The first album of New Order's that was truly mine was "Low Life" which I bought on the day of release to get me through my A levels. I played it non-stop for a month then probably not again for five years. But I love that album, every note of it. I saw them on tour again at this time, at the Tower Ballrooms, Edgbaston, a strange venue on the edge of a reservoir away from the centre of Birmingham. My memory is of a chaotic start - of technology breaking down; possibly even a broken bass string. I don't think the album was out yet so all the songs were new and strange - they began, according to with "Sunrise" and would encore with "Confusion".  Actually, that reminds me. At that earlier gig at Birmingham Powerhouse they'd left the stage and yet the stage lights had stayed on and the crowd stayed calling out for more even though we knew that New Order didn't do encores. I looked around for Dave and Dan but couldn't find them so assumed they'd stay. I waited maybe twenty minutes or more and then they came back on and gave a blistering version of (I think) "Confusion." It turned out they'd gone to the car thinking it was over, where we were being picked up. They were just about to leave - stranding me in Birmingham - when I eventually turned up, full of excitement at the unexpected encore.

By the time I was at University New Order's perceived futurism was now a given. A run of amazing singles, rarely off the albums, or when they were, in very different versions, were the soundtrack to many a university club night. When the CD player became the latest new thing, pretty much the first album I bought on the format was "Brotherhood", a strangely dense and unflinching album, and there wouldn't be another studio album for three years, when a retooled, loved-up band would translate their role as dance pioneers into the rhythms du jour of 1980s acid house via the "Technique" album. In the mean time though there was perhaps their finest hour, the double CD compilation "Substance" which brought together those expensive 12" singles and their b-sides, often dub or reworked versions. I think I asked on an earlier post if there was ever a better run of singles than those early Jesus and Mary Chain singles, but perhaps New Order is the answer. From "Ceremony" to "Touched by the Hand of God" there is a virtual soundtracking to the decade. Only "Blue Monday" and the beautiful "True Faith" were big hits - and it was a constant frustration how Radio 1 and the BBC were so reluctant to play or show this wonderful band - like ignoring the Beatles in the sixties. New Order didn't do themselves any favours. Still staying in Manchester - a city I first visited in late 1985, before later making it my home - the Factory aesthetic, a situationist play, that had more to do with art that commerce, saw them "invest" in Dry Bar and the Hacienda, not realising that all the money they were making was being immediately blown by Tony Wilson's schemes. This is a well worn story - but the Hacienda had a role in their music of course. For New Order, were veterans by now, but as bit by the dance bug as a younger generation. After all "Blue Monday" was almost a proto house record, or  a proto hip hop record - take your choice - they influenced both genres.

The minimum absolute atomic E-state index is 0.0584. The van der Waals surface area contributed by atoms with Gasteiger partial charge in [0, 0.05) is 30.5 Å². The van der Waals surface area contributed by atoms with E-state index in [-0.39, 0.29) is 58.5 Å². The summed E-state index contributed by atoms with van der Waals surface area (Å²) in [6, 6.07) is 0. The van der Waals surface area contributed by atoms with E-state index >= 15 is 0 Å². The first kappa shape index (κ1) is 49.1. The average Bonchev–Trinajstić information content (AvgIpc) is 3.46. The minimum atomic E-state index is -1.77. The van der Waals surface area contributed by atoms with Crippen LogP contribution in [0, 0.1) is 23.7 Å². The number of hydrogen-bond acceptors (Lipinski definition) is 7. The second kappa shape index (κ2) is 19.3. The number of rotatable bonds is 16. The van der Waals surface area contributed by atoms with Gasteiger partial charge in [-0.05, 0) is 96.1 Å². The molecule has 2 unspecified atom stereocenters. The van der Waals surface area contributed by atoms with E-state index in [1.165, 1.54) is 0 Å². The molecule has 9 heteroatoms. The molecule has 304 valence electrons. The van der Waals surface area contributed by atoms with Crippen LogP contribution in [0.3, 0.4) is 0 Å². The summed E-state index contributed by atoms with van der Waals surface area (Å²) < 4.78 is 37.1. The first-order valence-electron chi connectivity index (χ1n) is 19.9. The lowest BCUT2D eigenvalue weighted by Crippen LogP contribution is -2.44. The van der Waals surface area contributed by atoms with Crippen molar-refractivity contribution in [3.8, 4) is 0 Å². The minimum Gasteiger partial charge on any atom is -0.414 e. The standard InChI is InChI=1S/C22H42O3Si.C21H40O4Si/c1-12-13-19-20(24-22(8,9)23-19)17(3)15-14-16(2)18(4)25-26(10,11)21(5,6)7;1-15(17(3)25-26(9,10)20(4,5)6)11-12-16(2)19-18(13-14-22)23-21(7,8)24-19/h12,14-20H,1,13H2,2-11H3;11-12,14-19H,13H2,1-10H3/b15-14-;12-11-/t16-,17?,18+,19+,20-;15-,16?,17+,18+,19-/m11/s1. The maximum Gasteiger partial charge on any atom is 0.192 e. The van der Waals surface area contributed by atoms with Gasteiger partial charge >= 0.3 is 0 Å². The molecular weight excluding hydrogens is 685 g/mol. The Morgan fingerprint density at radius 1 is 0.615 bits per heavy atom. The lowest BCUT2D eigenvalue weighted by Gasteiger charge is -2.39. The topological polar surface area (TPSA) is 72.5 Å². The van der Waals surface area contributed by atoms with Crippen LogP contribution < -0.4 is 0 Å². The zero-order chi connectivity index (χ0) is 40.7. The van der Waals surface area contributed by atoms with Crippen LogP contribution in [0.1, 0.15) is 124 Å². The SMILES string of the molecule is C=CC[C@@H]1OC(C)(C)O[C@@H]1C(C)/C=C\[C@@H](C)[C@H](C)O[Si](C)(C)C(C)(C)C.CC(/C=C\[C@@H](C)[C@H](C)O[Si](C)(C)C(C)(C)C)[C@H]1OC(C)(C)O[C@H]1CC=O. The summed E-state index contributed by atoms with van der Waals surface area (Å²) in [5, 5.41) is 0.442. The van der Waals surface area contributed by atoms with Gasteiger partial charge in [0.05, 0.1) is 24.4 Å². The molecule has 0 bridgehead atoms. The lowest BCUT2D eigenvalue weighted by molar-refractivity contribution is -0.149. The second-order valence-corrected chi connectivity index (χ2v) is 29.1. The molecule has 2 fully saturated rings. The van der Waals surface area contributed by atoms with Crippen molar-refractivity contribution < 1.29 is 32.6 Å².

But "Technique" and their only number one, the unexpected football anthem, "World in Motion", was also kind of an ending. At their commercial peak they had one more album in them, the untypical "Republic", with its plethora of remixers and versions. And a band who had previously not released singles from albums, released four from this one. But there was a reason....Factory records, which had been riding high with both New Order and Happy Mondays, had overstretched at just the wrong time - another recession, remember Norman Lamont's "green shoots of recovery?" - and, as documented in the film "24 Hour Party People" the excess was catching up. By the time "Republic" came out it was on London records. Peter Saville still designed the cover - an advertising pastiche this time - and the record was a massive hit, but with the death of Joy Division producer Martin Hannett, and the ending of their label, as well as the ongoing problems of the Hacienda, it was hardly a surprise that the band stopped.

As the eighties became the nineties New Order, never the most reliable of live bands, had nonetheless become a massive festival draw, not just in the UK but around the world. But putting the band on a hiatus after "Republic" they all started working on other projects none of which had the impact of New Order. (Though Sumner's Electronic came closest.)